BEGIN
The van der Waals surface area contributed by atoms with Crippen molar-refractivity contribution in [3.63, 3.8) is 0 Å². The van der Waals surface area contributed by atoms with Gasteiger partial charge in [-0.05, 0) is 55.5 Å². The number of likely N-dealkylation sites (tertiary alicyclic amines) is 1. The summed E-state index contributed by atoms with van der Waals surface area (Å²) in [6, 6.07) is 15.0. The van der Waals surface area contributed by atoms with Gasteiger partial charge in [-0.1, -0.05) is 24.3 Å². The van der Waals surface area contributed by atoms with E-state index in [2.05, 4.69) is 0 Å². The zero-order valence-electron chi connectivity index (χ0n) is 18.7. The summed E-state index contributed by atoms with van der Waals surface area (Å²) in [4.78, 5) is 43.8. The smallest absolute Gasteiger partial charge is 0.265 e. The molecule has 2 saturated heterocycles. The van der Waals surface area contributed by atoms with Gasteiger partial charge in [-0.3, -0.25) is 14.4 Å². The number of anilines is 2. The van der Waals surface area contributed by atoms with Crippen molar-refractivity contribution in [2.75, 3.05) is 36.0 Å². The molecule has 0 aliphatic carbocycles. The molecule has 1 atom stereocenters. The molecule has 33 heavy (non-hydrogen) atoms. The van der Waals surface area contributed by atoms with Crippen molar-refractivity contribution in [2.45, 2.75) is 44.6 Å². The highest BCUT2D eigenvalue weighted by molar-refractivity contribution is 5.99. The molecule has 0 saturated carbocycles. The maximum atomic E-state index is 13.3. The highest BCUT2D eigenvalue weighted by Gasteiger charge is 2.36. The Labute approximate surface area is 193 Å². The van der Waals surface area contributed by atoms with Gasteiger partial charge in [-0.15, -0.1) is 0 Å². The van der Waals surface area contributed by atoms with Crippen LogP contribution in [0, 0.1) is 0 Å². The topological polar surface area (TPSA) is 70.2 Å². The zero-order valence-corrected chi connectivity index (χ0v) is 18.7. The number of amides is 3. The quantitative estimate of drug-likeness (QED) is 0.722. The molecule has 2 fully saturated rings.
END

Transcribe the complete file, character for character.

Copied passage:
The van der Waals surface area contributed by atoms with Crippen molar-refractivity contribution in [3.63, 3.8) is 0 Å². The van der Waals surface area contributed by atoms with Gasteiger partial charge in [-0.05, 0) is 55.5 Å². The number of likely N-dealkylation sites (tertiary alicyclic amines) is 1. The summed E-state index contributed by atoms with van der Waals surface area (Å²) in [6, 6.07) is 15.0. The van der Waals surface area contributed by atoms with Gasteiger partial charge in [-0.1, -0.05) is 24.3 Å². The van der Waals surface area contributed by atoms with E-state index in [2.05, 4.69) is 0 Å². The zero-order valence-electron chi connectivity index (χ0n) is 18.7. The summed E-state index contributed by atoms with van der Waals surface area (Å²) in [4.78, 5) is 43.8. The smallest absolute Gasteiger partial charge is 0.265 e. The molecule has 2 saturated heterocycles. The van der Waals surface area contributed by atoms with Gasteiger partial charge in [-0.3, -0.25) is 14.4 Å². The number of anilines is 2. The van der Waals surface area contributed by atoms with Crippen molar-refractivity contribution in [2.75, 3.05) is 36.0 Å². The molecule has 0 aliphatic carbocycles. The molecule has 1 atom stereocenters. The molecule has 33 heavy (non-hydrogen) atoms. The van der Waals surface area contributed by atoms with Crippen molar-refractivity contribution in [2.45, 2.75) is 44.6 Å². The highest BCUT2D eigenvalue weighted by molar-refractivity contribution is 5.99. The molecule has 0 saturated carbocycles. The maximum atomic E-state index is 13.3. The highest BCUT2D eigenvalue weighted by Gasteiger charge is 2.36. The Labute approximate surface area is 193 Å². The van der Waals surface area contributed by atoms with Gasteiger partial charge in [-0.15, -0.1) is 0 Å². The van der Waals surface area contributed by atoms with Crippen LogP contribution in [0, 0.1) is 0 Å². The topological polar surface area (TPSA) is 70.2 Å². The zero-order valence-corrected chi connectivity index (χ0v) is 18.7. The number of amides is 3. The quantitative estimate of drug-likeness (QED) is 0.722. The molecule has 2 fully saturated rings.